“Regulations that limit choice and stifle access to credit have no place in our economy,” Representative Blaine Luetkemeyer (R-Mo.) Said earlier this year. “Restricting the availability of short-term credit will not solve the financial problems facing so many American families, but it will push them toward riskier, unregulated products.”

Diego Zuluaga, political analyst at the libertarian think tank Cato Institute, underline at the May congressional hearing, the UK adopted a similar interest rate cap on payday loans. He said search found the number of borrowers fell 53% within 18 months of the introduction of the cap, more than double the 21% forecast by regulators.

“Given that regulators’ forecasts were aimed at the ‘optimal’ amount of payday loans, this poor calibration of the impact of the interest cap has almost certainly made the situation worse for hundreds of thousands of borrowers,” he said. he told the committee.

But consumer advocates say capping payday loan rates won’t have a significant impact on consumers’ ability to get money. Many states are already placing restrictions on interest rates, and consumers have found other ways to address financial deficits, says Diane Standaert, director of state policy at the Center for Responsible Lending.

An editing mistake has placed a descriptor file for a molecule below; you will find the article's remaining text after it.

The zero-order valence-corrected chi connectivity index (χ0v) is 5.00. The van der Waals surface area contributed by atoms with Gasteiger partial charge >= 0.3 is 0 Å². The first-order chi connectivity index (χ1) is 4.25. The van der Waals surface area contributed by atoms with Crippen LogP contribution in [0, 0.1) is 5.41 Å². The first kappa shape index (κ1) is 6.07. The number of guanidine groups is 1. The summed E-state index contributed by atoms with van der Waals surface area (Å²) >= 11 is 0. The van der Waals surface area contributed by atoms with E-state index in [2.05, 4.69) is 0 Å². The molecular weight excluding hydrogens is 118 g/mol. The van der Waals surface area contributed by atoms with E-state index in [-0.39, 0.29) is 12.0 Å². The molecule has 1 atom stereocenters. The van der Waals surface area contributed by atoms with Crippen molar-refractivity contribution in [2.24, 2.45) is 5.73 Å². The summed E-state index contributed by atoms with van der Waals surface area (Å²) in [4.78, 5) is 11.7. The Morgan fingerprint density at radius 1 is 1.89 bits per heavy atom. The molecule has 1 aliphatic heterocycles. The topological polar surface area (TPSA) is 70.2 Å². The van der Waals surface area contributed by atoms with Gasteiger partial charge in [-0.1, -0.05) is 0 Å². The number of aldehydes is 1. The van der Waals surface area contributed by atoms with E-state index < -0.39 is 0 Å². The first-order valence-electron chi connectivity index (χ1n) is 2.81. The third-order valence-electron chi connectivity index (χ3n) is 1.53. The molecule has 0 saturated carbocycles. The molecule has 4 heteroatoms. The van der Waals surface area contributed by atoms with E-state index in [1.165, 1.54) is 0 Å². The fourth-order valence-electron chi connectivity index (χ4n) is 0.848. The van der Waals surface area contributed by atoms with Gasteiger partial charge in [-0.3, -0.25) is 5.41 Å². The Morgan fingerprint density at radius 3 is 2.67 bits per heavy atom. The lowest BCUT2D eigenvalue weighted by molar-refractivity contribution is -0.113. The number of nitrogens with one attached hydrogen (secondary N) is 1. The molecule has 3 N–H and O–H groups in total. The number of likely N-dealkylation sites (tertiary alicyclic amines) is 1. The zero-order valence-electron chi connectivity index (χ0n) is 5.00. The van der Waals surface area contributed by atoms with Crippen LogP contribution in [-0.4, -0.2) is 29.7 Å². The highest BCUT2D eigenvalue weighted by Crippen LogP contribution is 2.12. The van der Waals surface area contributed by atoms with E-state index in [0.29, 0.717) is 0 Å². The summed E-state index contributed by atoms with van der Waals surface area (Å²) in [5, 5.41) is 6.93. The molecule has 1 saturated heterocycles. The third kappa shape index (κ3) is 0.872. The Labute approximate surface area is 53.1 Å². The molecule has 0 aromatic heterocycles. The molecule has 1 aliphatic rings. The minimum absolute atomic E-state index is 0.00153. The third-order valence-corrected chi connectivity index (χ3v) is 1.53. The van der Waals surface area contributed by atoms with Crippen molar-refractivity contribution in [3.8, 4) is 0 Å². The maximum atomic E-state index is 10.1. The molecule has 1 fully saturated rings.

Restricting the availability of short-term credit won’t be the financial problems that so many American families face, but it will push them toward riskier, unregulated products.

Representative Blaine Luetkemeyer (R-Mo.)

Ohio, which previously had the highest payday interest rates in the country, this year put in place a law capping annual interest on such loans at 28%. The Record-Courier, a newspaper based in Kent, Ohio, reported that nine companies, including three of the largest short-term lenders in the United States, signed up to lend under the new guidelines within days of the new rules.

There is no guarantee that the legislation proposed by Democrats will become national law, but Rep. Gregory Meeks (D-NY) said these were important issues for lawmakers to consider: “Ensure the Access to fair and affordable financial products and protecting consumers from debt traps are, and should be, a priority. “

And meanwhile, states like California are taking over.

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Bernadine J. Perkins